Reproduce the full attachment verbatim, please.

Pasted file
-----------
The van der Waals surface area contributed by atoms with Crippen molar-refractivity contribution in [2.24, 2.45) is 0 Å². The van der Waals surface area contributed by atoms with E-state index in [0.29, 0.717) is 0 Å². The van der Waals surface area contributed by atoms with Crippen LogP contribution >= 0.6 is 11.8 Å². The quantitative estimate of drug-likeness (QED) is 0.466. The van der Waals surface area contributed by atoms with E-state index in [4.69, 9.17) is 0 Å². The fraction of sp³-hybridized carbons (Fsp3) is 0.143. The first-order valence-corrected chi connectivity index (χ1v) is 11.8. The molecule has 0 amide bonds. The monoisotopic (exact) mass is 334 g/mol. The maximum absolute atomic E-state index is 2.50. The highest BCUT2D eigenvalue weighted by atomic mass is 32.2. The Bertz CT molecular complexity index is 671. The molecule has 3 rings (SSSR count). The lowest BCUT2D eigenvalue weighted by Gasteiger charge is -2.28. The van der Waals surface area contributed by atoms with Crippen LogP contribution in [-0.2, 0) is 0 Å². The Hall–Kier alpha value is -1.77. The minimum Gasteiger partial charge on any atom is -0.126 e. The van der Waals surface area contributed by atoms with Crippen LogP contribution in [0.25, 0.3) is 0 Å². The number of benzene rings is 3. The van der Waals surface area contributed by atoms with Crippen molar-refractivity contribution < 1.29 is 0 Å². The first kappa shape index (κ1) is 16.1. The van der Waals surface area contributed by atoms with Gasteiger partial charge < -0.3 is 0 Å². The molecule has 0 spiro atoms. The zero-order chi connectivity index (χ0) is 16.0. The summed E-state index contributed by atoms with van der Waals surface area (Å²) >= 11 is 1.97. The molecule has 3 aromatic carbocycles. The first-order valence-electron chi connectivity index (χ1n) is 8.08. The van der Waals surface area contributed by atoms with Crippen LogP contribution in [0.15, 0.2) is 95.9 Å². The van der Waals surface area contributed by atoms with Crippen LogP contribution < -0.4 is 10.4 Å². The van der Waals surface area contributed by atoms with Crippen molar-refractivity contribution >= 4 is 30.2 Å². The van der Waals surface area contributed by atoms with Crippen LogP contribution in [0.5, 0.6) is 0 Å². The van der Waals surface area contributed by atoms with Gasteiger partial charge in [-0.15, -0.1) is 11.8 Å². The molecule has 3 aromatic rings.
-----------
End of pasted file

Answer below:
The van der Waals surface area contributed by atoms with Crippen molar-refractivity contribution in [2.24, 2.45) is 0 Å². The van der Waals surface area contributed by atoms with E-state index in [0.29, 0.717) is 0 Å². The van der Waals surface area contributed by atoms with Crippen LogP contribution >= 0.6 is 11.8 Å². The quantitative estimate of drug-likeness (QED) is 0.466. The van der Waals surface area contributed by atoms with E-state index in [4.69, 9.17) is 0 Å². The fraction of sp³-hybridized carbons (Fsp3) is 0.143. The first-order valence-corrected chi connectivity index (χ1v) is 11.8. The molecule has 0 amide bonds. The monoisotopic (exact) mass is 334 g/mol. The maximum absolute atomic E-state index is 2.50. The highest BCUT2D eigenvalue weighted by atomic mass is 32.2. The Bertz CT molecular complexity index is 671. The molecule has 3 rings (SSSR count). The lowest BCUT2D eigenvalue weighted by Gasteiger charge is -2.28. The van der Waals surface area contributed by atoms with Crippen LogP contribution in [-0.2, 0) is 0 Å². The Hall–Kier alpha value is -1.77. The minimum Gasteiger partial charge on any atom is -0.126 e. The van der Waals surface area contributed by atoms with Crippen LogP contribution in [0.25, 0.3) is 0 Å². The number of benzene rings is 3. The van der Waals surface area contributed by atoms with Crippen molar-refractivity contribution < 1.29 is 0 Å². The first kappa shape index (κ1) is 16.1. The van der Waals surface area contributed by atoms with Gasteiger partial charge < -0.3 is 0 Å². The molecule has 0 spiro atoms. The zero-order chi connectivity index (χ0) is 16.0. The summed E-state index contributed by atoms with van der Waals surface area (Å²) >= 11 is 1.97. The molecule has 3 aromatic carbocycles. The first-order valence-electron chi connectivity index (χ1n) is 8.08. The van der Waals surface area contributed by atoms with Crippen LogP contribution in [0.15, 0.2) is 95.9 Å². The van der Waals surface area contributed by atoms with Crippen LogP contribution < -0.4 is 10.4 Å². The van der Waals surface area contributed by atoms with Crippen molar-refractivity contribution >= 4 is 30.2 Å². The van der Waals surface area contributed by atoms with Crippen LogP contribution in [0.5, 0.6) is 0 Å². The van der Waals surface area contributed by atoms with Gasteiger partial charge in [-0.15, -0.1) is 11.8 Å². The molecule has 3 aromatic rings.